Thomas Hedley Reynolds

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Thomas Hedley Reynolds
5th President of Bates College
In office
March 1, 1967 (1967-03-01) November 1, 1989 (1989-11-01)
Preceded by Charles Franklin Phillips
Succeeded by Donald West Harward
Personal details
Born(1920-11-23)November 23, 1920
New York City, New York, U.S.
DiedSeptember 22, 2009(2009-09-22) (aged 88)
Lewiston, Maine, U.S.
Alma mater Williams College
Columbia University
ProfessionHistorian and philosopher

Thomas Hedley Reynolds (November 23, 1920 – September 22, 2009) was an American historian and university professor who served as the fifth President of Bates College from March 1967 to November 1989.

Contents

His presidency was marked with a renewed focus on academic rigor with the expansion of professor salaries and exacting institutional standards for graduation. Reynolds lead the college through the 1960s and 1970s with expansive integration of feminism, anti-war ideology, and the civil rights movement into the Bates community. The college became known for its academic standards and socially liberal tendencies. During his presidency he diversified the student body and eliminated standardized test scores. [1]

Life and career

Thomas Reynolds was born in New York to Wallace and Helen (Hedley) Reynolds. He attended The Browning School in New York City and graduated from Deerfield Academy in 1938. [2] Reynolds earned a B.A. in political science from Williams College in 1942 and then a Master's (1947) and Ph.D. (1953) in American history from Columbia University. [3]

During World War II, Reynolds served as a tank commander in Europe and received various decorations for his service. [3] After obtaining a Ph.D., Reynolds became an author and history professor at Middlebury College before becoming president of Bates College.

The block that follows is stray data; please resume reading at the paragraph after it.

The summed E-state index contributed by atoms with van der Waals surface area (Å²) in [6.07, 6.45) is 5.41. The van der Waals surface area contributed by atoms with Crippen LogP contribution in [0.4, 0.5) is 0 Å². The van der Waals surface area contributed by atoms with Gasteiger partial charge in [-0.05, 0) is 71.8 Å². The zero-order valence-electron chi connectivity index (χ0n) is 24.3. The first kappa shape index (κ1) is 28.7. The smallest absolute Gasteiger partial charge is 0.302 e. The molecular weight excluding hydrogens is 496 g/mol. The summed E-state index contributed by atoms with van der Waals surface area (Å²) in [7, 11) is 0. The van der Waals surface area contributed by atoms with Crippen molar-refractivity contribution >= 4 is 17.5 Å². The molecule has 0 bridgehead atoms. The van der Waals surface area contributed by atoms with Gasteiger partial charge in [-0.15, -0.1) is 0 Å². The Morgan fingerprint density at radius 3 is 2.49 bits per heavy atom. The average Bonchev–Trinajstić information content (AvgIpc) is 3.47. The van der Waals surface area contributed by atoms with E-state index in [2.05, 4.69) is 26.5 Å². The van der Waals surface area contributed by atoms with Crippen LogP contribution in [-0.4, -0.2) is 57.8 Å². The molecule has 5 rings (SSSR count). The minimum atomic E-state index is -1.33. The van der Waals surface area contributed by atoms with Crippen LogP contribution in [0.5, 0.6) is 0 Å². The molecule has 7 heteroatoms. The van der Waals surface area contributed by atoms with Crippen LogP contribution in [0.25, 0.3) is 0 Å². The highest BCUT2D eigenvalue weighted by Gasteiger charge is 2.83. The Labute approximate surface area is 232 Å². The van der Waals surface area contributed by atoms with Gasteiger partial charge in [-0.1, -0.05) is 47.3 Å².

Reynolds was elected the fifth president of Bates College in Lewiston, Maine on March 1, 1967. His presidency was marked with an increased faculty number as well as dramatically increased salary levels. He also improved gender equity within the administration of the college. Reynolds diversified the student body, eliminated standardized test scores, and constructed Ladd Library and the Olin Arts Center. Reynolds also introduced the short-term into the academic calendar. [3]

He frequently joined in on student protests against the Vietnam War and in support for the civil rights movement. [3]

After the college's students established "Newman Day" He received a letter from Paul Newman that denounced the tradition, personally asking him to institutionally bar the activity. [4] [5] [6] [7]

Reynolds retired from the Bates presidency on November 1, 1989. [3]

Death and legacy

Thomas Hedley Reynold died on September 22, 2009 in Lewiston, Maine. The Thomas Hedley Reynolds history professorship was endowed in Reynold's honor. [3]

See also

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References

  1. "President Emeritus Thomas Hedley Reynolds, champion of academic excellence, dies at 88 | News | Bates College". www.bates.edu. Retrieved 2015-12-24.
  2. Obituary, Duxbury News
  3. 1 2 3 4 5 6 President Emeritus Thomas Hedley Reynolds, champion of academic excellence, dies at 88, Bates Magazine - Doug Hubley - Sep 24, 2009
  4. Nevin, David (1970). Muskie of Maine. Ladd Library, Bates College: Random House, New York. p. 99.
  5. Woz, Markus (2002). Traditionally Unconventional. Ladd Library, Bates College, Lewiston, Maine: Bates College. p. 6.
  6. "Newman's Own Letter | News | Bates College". www.bates.edu. Retrieved 2016-02-13.
  7. The New York Times : "Newman's Day — forget it, star urges drinkers." Retrieved May 27, 2007.

Further reading

Bates College Mirror 2006 (Lewiston, ME: Bates College, 2006).